–by Dr. Raymond Cloyd
Lace bugs are insects that are present throughout Kansas feeding on a variety of plant types; however, lace bugs are not really a major insect pest of garden and landscape plants because they typically do not inflict significant direct harm to plants. Nonetheless, abundant populations may reduce the aesthetic appearance of certain plant types. Lace bugs feed on a wide-range of trees and shrubs, including: azalea, basswood, cotoneaster, hawthorn, linden, oak, rhododendron, and sycamore. Herbaceous plants susceptible to lace bugs include: aster, chrysanthemum, and scabiosa. The major plant-feeding lace bug species include Stephanitis spp., and Corythucha spp. Stephanitis spp. are primarily pests of broad-leaved evergreens, whereas Corythucha spp., including the sycamore lace bug (Corythucha ciliata) are pests of deciduous trees and shrubs.
Fig 1: Lace bug damage on azalea plant. Note the stippled and/or bleached appearance of the leaves.
Lace bugs feed primarily on leaf undersides; using their piercing-sucking mouthparts to withdraw plant sap from individual leaf cells. Their feeding cause’s leaves to appear stippled and/or bleached (Figure 1). Lace bugs feed similar to the twospotted spider mite, Tetranychus urticae, with both withdrawing chlorophyll (green pigment) from plant cells. The damage associated with lace bugs is similar to that caused by spider mites and leafhoppers; however, lace bugs leave black, tar-spot-like droplets of
Fig 2: Black, tar-spot-like droplets of lace bug excrement.
excrement (“Lace Bug Poop”) on leaf undersides (Figure 2). The presence of black excrement distinguishes lace bugs from spider mites and/or leafhoppers. Excessive lace bug populations and extensive feeding may reduce plant vigor; however, any direct plant effects are dependent on plant age and size (especially young or newly-transplanted trees and shrubs).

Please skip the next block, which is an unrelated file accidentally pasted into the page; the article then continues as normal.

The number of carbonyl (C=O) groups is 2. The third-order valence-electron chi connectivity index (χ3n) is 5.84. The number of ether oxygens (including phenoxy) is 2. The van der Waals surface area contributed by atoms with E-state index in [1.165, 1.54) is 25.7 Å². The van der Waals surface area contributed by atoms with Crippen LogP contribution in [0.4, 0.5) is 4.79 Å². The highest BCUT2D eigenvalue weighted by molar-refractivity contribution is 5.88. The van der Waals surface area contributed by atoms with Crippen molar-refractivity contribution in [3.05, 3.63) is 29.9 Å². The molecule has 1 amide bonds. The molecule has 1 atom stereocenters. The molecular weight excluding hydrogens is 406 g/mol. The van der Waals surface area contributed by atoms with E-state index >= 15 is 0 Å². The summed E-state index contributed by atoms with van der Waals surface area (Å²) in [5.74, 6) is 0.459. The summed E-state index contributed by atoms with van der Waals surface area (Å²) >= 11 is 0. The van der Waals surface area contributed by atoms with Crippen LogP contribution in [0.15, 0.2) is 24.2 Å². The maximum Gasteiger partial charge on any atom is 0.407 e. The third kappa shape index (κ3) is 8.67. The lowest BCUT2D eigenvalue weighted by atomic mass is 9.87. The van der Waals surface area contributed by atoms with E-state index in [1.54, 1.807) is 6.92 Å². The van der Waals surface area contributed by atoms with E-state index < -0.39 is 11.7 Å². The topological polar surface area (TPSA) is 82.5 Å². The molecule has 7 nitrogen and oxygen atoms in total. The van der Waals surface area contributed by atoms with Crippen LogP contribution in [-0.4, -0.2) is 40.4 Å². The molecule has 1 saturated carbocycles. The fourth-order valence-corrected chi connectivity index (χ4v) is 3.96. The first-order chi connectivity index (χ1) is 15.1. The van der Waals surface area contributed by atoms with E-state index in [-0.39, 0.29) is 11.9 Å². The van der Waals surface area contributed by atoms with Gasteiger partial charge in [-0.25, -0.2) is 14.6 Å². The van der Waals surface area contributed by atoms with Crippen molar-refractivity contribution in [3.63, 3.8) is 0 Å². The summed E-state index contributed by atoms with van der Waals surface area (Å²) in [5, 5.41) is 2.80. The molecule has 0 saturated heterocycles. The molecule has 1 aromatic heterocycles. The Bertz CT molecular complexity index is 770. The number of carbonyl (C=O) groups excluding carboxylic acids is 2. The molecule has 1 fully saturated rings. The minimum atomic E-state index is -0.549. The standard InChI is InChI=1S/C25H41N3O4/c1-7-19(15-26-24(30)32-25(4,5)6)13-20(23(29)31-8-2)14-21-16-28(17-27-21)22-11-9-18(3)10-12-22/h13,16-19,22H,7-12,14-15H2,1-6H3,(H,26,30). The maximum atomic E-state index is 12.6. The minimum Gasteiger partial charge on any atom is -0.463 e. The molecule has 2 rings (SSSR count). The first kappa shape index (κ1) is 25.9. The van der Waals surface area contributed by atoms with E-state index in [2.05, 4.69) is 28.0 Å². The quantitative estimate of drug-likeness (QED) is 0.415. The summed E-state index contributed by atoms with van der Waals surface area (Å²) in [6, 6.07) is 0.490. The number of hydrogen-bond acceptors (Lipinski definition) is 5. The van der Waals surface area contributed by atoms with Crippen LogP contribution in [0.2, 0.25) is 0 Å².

Adult lace bugs are very distinguishable and quite attractive. The adults possess lacy, clear, shiny wings that are held flat over the body (Figure 3).
Fig 3: Close-up of lace bug adult.
They are 1/8 to 1/4 inch (3 to 8 mm) in length, and move sideways when disturbed. Female lace bugs lay between 20 to 50 eggs during their lifespan underneath leaves. The eggs are usually positioned alongside leaf veins and are black and shaped like a wine flask. Shiny, black nymphs with spines around the periphery of the body emerge from the eggs (Figure 4).
Fig 4: Lace bug nymphs on leaf underside.
Nymphs undergo five instar stages before reaching adulthood. Shed skins on leaf undersides are evidence of nymphs that have transformed into adults. The life cycle (egg to adult) generally takes about 30 days to complete. There may be up to three generations per year although development is contingent on temperature. Stephanitis spp. overwinters as eggs that are cemented onto leaves and Corythucha spp. overwinters as adults in bark crevices and branch crotches. Adult activity commences in the spring when leaves unfold.
Lace bugs are more abundant on plants such as rhododendron and azalea that are exposed to full sun rather than on plants in shady locations. The management of lace bugs is generally not warranted because lace bugs are susceptible to many natural enemies including predators; such as, green lacewings, plant bugs, assassin bugs, minute pirate bugs, and spiders. A forceful water spray may be effective in quickly dislodging lace bugs from plants. However, if necessary, a number of contact insecticides registered for use against lace bugs can be applied. Be sure to read the label to make sure lace bugs are listed. Be sure to thoroughly cover leaf undersides to maximize the effectiveness of spray applications because the leaf undersides are where all the life stages (eggs, nymphs, and adults) of lace bugs are located.
If you have any questions regarding the management of lace bugs contact your county horticultural agent, or university-based or state extension entomologist.